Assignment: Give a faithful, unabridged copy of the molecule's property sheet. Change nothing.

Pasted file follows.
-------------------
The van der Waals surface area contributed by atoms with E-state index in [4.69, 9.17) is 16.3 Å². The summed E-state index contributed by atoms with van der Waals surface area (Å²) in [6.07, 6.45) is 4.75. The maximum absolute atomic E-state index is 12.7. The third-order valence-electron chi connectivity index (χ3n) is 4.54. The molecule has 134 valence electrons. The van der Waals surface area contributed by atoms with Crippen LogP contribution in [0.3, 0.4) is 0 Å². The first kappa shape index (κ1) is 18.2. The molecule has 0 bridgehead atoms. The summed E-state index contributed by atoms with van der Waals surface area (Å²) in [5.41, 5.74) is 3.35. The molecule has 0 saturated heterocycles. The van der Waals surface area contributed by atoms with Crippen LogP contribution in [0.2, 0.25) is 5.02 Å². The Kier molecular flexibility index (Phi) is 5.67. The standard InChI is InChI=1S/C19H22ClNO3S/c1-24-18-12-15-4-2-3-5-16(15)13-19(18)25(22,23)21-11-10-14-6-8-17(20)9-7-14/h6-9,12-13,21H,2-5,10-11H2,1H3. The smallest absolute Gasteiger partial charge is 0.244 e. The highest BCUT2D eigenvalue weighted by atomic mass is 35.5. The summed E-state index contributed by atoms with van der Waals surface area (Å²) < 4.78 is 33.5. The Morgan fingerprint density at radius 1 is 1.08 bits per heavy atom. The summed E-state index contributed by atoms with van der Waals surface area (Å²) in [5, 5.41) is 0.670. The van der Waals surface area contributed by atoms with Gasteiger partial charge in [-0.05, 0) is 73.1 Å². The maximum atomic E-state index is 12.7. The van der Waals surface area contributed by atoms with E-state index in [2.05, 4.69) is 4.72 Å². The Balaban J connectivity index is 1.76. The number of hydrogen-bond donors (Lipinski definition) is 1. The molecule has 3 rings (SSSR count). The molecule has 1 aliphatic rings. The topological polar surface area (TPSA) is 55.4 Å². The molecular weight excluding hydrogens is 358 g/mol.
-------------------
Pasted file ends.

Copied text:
The van der Waals surface area contributed by atoms with E-state index in [4.69, 9.17) is 16.3 Å². The summed E-state index contributed by atoms with van der Waals surface area (Å²) in [6.07, 6.45) is 4.75. The maximum absolute atomic E-state index is 12.7. The third-order valence-electron chi connectivity index (χ3n) is 4.54. The molecule has 134 valence electrons. The van der Waals surface area contributed by atoms with Crippen LogP contribution in [0.3, 0.4) is 0 Å². The first kappa shape index (κ1) is 18.2. The molecule has 0 bridgehead atoms. The summed E-state index contributed by atoms with van der Waals surface area (Å²) in [5.41, 5.74) is 3.35. The molecule has 0 saturated heterocycles. The van der Waals surface area contributed by atoms with Crippen LogP contribution in [0.2, 0.25) is 5.02 Å². The Kier molecular flexibility index (Phi) is 5.67. The standard InChI is InChI=1S/C19H22ClNO3S/c1-24-18-12-15-4-2-3-5-16(15)13-19(18)25(22,23)21-11-10-14-6-8-17(20)9-7-14/h6-9,12-13,21H,2-5,10-11H2,1H3. The smallest absolute Gasteiger partial charge is 0.244 e. The highest BCUT2D eigenvalue weighted by atomic mass is 35.5. The summed E-state index contributed by atoms with van der Waals surface area (Å²) < 4.78 is 33.5. The Morgan fingerprint density at radius 1 is 1.08 bits per heavy atom. The summed E-state index contributed by atoms with van der Waals surface area (Å²) in [5, 5.41) is 0.670. The van der Waals surface area contributed by atoms with Gasteiger partial charge in [-0.05, 0) is 73.1 Å². The maximum atomic E-state index is 12.7. The van der Waals surface area contributed by atoms with E-state index in [2.05, 4.69) is 4.72 Å². The Balaban J connectivity index is 1.76. The number of hydrogen-bond donors (Lipinski definition) is 1. The molecule has 3 rings (SSSR count). The molecule has 1 aliphatic rings. The topological polar surface area (TPSA) is 55.4 Å². The molecular weight excluding hydrogens is 358 g/mol.